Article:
"U.S. Forces" refers to the entity that includes all the personnel of the American Armed Forces, the civilian personnel connected to them and all their possessions, installations and equipment present on Iraqi territory.

....All U.S. forces are to withdraw from all Iraqi territory, water and airspace no later than the 31st of December of 2011.

That's as clear and simple as it could be, and as near as I can tell there are no weasel words elsewhere that weaken this commitment. Leila Feidel apparently agrees:

If Iraq's parliament endorses the agreement, in six weeks American forces would have to change the way they operate in Iraq, and all U.S. combat troops, police trainers and military advisers would have to leave the country by Dec. 31, 2011. President-elect Barack Obama's campaign plan to leave a residual force of some 30,000 American troops in Iraq would be impossible under the pact.

Now, obviously Iraq and the U.S. can mutually agree to amend the SOFA later if they decide to. But the fact that the wording of the current document is so clear — not "aspirational," not "conditions based" — will make it hard to do that. This language will very shortly get baked into the DNA of every Iraqi in the country regardless of confessional or ethnic loyalty, and the document provides no mechanism for modification aside from changing the SOFA itself, which would require approval from the Iraqi parliament. And what are the odds of that?

The translated agreement is here. I encourage everyone to read through it and look for loopholes. If you find any, leave 'em in comments.

Regulation

| Wed Nov. 19, 2008 1:39 PM EST

REGULATION....Apparently there was a panel discussion on the financial crisis last night, and both Matt and Ezra report that the main takeaway was not to worry too much about trying to cure the precise causes of our current catastrophe. See, we've learned our lessons and the next catastrophe will almost certainly be caused by something different. Better instead to focus on broader regulations aimed at things like limiting leverage and taming asset bubbles slightly.

(That "slightly" is an important qualifier. There's plenty of legitimate controversy over whether the Fed can identify asset bubbles at all, and even if they can, whether the cure is worse than the disease. My own take is that I'll bet we can identify the worst asset bubbles if we make it a priority, and can probably do it early enough to provide mild corrections. That might not sound like much, but if the housing bubble had peaked out even 20% lower than it did in real life, I'll bet that would have made a noticeable difference in the severity of the ensuing financial meltdown. We still would have had a bubble, and its bursting still would have caused huge problems, but huge problems are still easier to deal with than catastrophic problems.)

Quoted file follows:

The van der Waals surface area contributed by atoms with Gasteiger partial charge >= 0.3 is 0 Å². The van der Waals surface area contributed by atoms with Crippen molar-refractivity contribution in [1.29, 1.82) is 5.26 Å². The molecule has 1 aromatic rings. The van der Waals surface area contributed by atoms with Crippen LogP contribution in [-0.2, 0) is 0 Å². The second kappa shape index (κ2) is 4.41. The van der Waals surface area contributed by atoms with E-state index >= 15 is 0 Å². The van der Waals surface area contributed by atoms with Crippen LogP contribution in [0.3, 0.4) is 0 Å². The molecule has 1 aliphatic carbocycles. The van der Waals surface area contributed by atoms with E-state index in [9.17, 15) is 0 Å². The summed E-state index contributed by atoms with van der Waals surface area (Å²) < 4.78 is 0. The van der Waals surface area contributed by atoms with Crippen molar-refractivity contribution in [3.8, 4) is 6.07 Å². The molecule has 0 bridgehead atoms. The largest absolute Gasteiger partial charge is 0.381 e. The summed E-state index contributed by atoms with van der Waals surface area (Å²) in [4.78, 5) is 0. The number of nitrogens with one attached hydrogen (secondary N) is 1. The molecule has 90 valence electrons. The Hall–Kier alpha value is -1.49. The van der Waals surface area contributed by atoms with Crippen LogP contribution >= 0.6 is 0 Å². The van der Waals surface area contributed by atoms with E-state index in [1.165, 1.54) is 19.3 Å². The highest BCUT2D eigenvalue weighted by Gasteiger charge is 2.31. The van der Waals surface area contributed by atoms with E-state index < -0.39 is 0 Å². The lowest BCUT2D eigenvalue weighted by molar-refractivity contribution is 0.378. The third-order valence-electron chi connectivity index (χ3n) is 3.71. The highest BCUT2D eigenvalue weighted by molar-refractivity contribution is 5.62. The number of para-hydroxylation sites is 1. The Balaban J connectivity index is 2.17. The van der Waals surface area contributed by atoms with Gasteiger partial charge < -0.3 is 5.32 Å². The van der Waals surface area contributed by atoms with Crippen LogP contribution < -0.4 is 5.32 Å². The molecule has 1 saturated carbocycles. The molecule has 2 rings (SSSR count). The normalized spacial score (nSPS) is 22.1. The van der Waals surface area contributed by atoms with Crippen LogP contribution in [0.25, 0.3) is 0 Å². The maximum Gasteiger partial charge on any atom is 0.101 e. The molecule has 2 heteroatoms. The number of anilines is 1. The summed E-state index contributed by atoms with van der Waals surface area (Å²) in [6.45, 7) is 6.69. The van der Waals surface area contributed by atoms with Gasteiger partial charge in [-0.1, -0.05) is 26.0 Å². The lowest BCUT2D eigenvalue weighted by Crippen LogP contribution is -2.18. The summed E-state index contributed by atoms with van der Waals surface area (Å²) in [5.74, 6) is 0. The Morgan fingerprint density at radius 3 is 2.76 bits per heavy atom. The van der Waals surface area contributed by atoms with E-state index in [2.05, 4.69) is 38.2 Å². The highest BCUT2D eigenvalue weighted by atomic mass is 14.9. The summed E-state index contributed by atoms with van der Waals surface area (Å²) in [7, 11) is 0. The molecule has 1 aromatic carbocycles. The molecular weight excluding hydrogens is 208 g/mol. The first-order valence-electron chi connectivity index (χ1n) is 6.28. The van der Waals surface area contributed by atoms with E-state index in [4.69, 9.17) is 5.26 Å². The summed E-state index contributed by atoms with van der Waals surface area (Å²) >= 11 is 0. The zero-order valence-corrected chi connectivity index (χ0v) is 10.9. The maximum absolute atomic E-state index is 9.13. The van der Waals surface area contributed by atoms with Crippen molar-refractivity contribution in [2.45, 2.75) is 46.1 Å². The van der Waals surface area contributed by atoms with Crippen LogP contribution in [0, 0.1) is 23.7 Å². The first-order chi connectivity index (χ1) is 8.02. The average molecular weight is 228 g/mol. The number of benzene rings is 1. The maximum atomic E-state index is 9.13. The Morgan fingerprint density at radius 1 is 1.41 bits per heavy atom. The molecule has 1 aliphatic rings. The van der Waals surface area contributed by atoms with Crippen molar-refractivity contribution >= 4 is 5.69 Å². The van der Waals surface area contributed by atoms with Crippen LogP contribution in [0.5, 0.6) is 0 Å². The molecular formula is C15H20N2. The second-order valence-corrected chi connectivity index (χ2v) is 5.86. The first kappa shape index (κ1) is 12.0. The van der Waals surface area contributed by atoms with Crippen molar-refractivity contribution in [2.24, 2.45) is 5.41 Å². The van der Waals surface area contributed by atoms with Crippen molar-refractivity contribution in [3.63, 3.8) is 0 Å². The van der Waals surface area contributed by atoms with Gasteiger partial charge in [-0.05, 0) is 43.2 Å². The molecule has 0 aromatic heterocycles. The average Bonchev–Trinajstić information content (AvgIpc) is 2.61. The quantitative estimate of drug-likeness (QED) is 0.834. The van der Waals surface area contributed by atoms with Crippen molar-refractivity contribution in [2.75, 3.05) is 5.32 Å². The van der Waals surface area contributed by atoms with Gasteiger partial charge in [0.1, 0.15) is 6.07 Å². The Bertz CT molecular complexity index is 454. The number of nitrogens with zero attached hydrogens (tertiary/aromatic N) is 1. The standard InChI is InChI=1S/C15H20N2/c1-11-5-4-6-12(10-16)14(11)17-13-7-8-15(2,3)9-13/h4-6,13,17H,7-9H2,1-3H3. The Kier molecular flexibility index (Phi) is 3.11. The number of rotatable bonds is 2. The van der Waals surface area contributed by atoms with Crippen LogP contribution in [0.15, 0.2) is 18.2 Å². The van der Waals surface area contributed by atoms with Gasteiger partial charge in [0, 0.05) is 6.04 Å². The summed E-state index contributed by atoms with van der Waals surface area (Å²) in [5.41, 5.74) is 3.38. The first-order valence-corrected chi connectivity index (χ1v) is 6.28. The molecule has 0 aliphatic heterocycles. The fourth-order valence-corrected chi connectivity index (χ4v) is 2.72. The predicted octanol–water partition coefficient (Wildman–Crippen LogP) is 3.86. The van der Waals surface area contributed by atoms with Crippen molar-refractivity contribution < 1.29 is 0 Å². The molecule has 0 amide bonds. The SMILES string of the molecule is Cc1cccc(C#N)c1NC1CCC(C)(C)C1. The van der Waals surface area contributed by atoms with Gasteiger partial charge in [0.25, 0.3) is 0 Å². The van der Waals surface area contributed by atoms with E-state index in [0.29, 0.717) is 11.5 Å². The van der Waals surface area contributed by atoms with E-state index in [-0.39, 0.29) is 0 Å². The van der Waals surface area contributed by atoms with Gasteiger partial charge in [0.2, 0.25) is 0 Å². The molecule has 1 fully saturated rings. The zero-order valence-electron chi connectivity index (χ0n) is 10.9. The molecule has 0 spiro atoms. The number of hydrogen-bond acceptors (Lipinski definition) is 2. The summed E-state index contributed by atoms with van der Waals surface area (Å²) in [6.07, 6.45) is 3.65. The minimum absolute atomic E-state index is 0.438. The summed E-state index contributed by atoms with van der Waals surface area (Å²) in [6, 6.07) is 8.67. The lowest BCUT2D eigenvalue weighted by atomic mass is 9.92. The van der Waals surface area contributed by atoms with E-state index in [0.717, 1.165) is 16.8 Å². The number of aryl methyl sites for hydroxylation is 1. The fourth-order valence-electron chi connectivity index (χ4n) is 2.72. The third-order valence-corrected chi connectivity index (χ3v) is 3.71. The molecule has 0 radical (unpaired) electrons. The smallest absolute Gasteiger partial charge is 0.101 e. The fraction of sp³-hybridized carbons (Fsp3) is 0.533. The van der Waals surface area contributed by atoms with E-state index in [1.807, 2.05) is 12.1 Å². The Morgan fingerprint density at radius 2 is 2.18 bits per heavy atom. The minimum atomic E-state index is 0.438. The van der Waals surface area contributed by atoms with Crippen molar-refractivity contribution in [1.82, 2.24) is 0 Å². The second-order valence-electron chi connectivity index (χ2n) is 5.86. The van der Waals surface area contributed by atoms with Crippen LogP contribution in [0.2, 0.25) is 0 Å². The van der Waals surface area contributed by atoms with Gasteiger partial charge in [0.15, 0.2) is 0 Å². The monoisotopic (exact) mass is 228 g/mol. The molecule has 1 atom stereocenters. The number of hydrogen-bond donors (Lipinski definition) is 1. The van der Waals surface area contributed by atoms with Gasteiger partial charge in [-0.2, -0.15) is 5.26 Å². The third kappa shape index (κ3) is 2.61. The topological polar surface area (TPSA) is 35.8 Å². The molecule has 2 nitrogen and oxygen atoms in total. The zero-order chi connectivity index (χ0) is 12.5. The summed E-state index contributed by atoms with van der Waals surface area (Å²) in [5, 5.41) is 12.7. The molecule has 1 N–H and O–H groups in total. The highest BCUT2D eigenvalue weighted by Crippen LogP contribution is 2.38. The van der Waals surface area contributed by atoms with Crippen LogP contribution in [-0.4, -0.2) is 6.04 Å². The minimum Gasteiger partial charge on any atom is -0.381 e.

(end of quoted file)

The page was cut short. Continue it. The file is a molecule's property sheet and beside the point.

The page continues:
In any case, I think Ezra is properly skeptical of this advice, since bankers will in fact make the exact same mistakes they made this time around if we allow them to. It'll take 20 years, but they'll do it. Here in Southern California, just to provide an example close to home, the fact that we had a disastrous housing bubble in the late 80s didn't put any brakes on the housing bubble in the early 2000s. In fact, the housing bubble was worse here than just about any other place in the country. It took us a grand total of 15 years to go from the peak of one housing bubble to the next.

Still, broad regulation is probably better. Leverage is obviously a common factor in lots of financial meltdowns and pretty clearly needs to be addressed seriously this time around — and that includes hedge funds, which have collectively grown big enough that they really can't be left to their own devices any longer. The CDS market allows risk to be laid off and spread around, which is good, but we probably ought to give a little more thought to whether it's really such a good thing when it happens on a gigantic scale. Perhaps forcing loan originators and bond underwriters, who (supposedly) understand their customers better than anyone, to retain more of their own risk acts as a natural brake on irrational exuberance. Transparency in financial transactions is another obvious target for regulators: more is almost always better. Finally, the obvious conflict of interest in rating agency behavior might or might not have been a major contributor to our current problems, but it was certainly part of the problem, and some modest regulations on that score couldn't hurt. David Zetland suggests that setting standard fees for rating financial instruments and then adjusting those fees over time based on their accuracy would be a good place to start.